Rosamond believes the bream get so big because of a combination of the age of the lake and the amount of pressure it gets. Whereas most folks don’t want anything to do with fishing pressure, Rosamond relishes it.

"The more you take out, the bigger our fish are going to get," he explained. "Think about a bream bed with a bunch of little ones. When that cricket hits the water all you’ll catch is those little fish because they’ll be the first ones to your bait. The more fish we take out, the more food you leave for the other fish, and the bigger and bigger they get."

And anglers fishing Trace State Park Lake don’t have any problems taking copious amounts of bream from the lake. When you have anglers from Michigan taking home 3,000 fish after one trip, other migratory anglers taking just as many and the 100-bream limits that the locals take home, you can see why some years the numbers may be down while the size of the bream goes up.

"And this is like an every week thing," Rosamond said. "But it’s good for the lake, and that’s why we turn around the next year and are just as strong. We have good bedding process, yet we have a good takeaway, too. I know we’re supposed to take so many pounds out of here, and we do that — no doubt in my mind."

The yin and yang of fishing being cyclical in nature, Trace State Park Lake admittedly had a down year last year in the estimation of Rosamond. Anglers caught big fish, but the numbers just weren’t there.

However, just this January, Rosamond talked to an angler leaving the lake who had a 100-bream limit of some very fine fish. He caught them in 20 feet of water back when the surface temperature was as cold as it had been all winter long.

Assuming the mild winter in North Mississippi continues on through March, anglers should find that the fishing for the big redears kicks off a little earlier than normal.

Although the first moon in May is typically when most anglers hit the lake, a surface temperature close to 65 degrees will push tons of big redears on the beds by late April.

"It looks like they’ll be already fanning in April as long as we don’t get a cold March," Rosamond said in late February. "Here it is almost 80 degrees, and it’s still February. The surface temperature was 55 the last time I went out, so it doesn’t have far to go."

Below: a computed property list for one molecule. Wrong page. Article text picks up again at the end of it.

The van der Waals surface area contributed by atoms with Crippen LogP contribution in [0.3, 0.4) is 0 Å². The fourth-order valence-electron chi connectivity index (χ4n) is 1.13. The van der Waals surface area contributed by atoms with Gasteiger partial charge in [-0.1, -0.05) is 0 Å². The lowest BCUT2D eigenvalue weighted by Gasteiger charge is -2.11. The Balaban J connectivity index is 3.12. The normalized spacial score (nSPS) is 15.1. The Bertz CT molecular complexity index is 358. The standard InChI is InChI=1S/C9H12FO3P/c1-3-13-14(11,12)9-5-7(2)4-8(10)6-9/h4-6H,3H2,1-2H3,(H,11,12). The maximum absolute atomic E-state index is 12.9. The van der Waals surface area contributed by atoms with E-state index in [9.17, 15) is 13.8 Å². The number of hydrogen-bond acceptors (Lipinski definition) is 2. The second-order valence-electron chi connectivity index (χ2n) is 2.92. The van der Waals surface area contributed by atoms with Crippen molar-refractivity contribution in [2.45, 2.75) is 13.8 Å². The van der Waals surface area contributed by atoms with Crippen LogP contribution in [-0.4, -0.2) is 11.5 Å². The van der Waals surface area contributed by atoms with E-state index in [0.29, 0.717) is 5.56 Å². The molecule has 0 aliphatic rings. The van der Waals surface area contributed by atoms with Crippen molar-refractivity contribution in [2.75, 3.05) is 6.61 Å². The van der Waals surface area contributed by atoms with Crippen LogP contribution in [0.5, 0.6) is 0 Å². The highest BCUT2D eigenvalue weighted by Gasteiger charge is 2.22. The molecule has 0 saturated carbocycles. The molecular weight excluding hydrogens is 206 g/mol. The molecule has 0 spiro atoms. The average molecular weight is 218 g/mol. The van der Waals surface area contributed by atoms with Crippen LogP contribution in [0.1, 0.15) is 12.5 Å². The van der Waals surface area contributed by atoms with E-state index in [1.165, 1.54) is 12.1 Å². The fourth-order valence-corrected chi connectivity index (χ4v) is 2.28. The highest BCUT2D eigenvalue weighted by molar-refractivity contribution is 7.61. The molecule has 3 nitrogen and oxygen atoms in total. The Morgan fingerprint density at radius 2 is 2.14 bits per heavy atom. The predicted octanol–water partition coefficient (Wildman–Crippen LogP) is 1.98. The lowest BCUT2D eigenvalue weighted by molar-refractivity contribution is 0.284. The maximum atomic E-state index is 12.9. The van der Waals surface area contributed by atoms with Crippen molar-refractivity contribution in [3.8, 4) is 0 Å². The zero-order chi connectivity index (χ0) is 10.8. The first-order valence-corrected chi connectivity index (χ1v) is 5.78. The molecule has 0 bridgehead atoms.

As long as heavy rains don’t stain the lake, past experience has proven to Rosamond that anglers will be able to see bottom in as deep as 10 feet of water. With this kind of clarity, anglers should easily be able to spot the bream beds on the roadbed just about all the way across it.

Even if the water is too deep to actually spot the fish on the beds, as long as you can see the craters you’ll be in good shape. And there’s no need to fish anywhere else other than right on top of the beds.

Lots of anglers fish crickets or mealworms under corks, but Rosamond pointed out that one of the best ways to catch fish off of the beds is to fish them with a tightline presentation just kind of crawled through the beds.

"That’s a pretty common way to catch them," he said. "What we normally do is use a 1/32-ounce lead jighead threaded with a cricket or mealworm. Just throw it out there and kind of drag it on the bottom with an ultralight rod and reel.

"It’s not uncommon to catch your limit of bream fishing like this. Mainly a mix of bluegill and chinquapin, but the earlier you get there the more chinquapin you catch because they get in there first."

If you’re one of those folks who doesn’t want to believe the hype and just has to see things with your own eyes, Rosamond invited you to come fish Trace State Park Lake this spring. He said you could even call him at the park office (662-489-2958) to get the most recent scoop on where the bream are and what they’re biting on.

"You going to leave thinking we manage this lake for bream," Rosamond said, "but it’s not anything we do. I think it’s something that our guests do. They manage it by taking them out. I feel like that’s why it’s been so productive over the years."